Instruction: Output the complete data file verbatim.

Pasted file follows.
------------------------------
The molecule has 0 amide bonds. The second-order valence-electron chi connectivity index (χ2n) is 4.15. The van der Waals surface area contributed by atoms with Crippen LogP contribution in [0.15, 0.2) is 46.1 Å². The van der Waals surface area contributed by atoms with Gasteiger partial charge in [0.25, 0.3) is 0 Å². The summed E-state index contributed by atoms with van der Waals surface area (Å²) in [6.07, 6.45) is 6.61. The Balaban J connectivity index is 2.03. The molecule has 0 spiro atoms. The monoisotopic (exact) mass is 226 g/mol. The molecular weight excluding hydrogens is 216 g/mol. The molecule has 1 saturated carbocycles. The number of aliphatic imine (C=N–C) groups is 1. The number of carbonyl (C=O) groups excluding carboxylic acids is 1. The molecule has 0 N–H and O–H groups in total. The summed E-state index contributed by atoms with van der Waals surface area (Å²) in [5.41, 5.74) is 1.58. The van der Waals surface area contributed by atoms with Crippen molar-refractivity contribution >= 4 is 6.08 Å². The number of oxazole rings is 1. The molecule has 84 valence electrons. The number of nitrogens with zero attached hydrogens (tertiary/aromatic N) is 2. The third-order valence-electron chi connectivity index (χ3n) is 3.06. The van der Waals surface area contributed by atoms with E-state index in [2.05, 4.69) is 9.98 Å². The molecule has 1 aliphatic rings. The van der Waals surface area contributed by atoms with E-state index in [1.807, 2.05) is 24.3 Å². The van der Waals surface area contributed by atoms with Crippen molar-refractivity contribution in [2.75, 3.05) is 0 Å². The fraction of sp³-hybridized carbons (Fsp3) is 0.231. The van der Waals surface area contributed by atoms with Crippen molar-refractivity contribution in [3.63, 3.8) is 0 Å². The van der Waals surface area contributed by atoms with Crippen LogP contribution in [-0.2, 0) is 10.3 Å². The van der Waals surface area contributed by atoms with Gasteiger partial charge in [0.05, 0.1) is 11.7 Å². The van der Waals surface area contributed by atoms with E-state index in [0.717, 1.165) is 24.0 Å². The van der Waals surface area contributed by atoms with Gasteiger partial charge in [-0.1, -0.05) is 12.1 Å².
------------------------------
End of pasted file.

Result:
The molecule has 0 amide bonds. The second-order valence-electron chi connectivity index (χ2n) is 4.15. The van der Waals surface area contributed by atoms with Crippen LogP contribution in [0.15, 0.2) is 46.1 Å². The van der Waals surface area contributed by atoms with Gasteiger partial charge in [0.25, 0.3) is 0 Å². The summed E-state index contributed by atoms with van der Waals surface area (Å²) in [6.07, 6.45) is 6.61. The Balaban J connectivity index is 2.03. The molecule has 0 spiro atoms. The monoisotopic (exact) mass is 226 g/mol. The molecular weight excluding hydrogens is 216 g/mol. The molecule has 1 saturated carbocycles. The number of aliphatic imine (C=N–C) groups is 1. The number of carbonyl (C=O) groups excluding carboxylic acids is 1. The molecule has 0 N–H and O–H groups in total. The summed E-state index contributed by atoms with van der Waals surface area (Å²) in [5.41, 5.74) is 1.58. The van der Waals surface area contributed by atoms with Crippen molar-refractivity contribution >= 4 is 6.08 Å². The number of oxazole rings is 1. The molecule has 84 valence electrons. The number of nitrogens with zero attached hydrogens (tertiary/aromatic N) is 2. The third-order valence-electron chi connectivity index (χ3n) is 3.06. The van der Waals surface area contributed by atoms with E-state index in [2.05, 4.69) is 9.98 Å². The molecule has 1 aliphatic rings. The van der Waals surface area contributed by atoms with E-state index in [1.807, 2.05) is 24.3 Å². The van der Waals surface area contributed by atoms with Crippen molar-refractivity contribution in [2.75, 3.05) is 0 Å². The fraction of sp³-hybridized carbons (Fsp3) is 0.231. The van der Waals surface area contributed by atoms with Crippen molar-refractivity contribution in [3.63, 3.8) is 0 Å². The van der Waals surface area contributed by atoms with Crippen LogP contribution in [-0.2, 0) is 10.3 Å². The van der Waals surface area contributed by atoms with Gasteiger partial charge in [0.05, 0.1) is 11.7 Å². The van der Waals surface area contributed by atoms with E-state index in [0.717, 1.165) is 24.0 Å². The van der Waals surface area contributed by atoms with Gasteiger partial charge in [-0.1, -0.05) is 12.1 Å².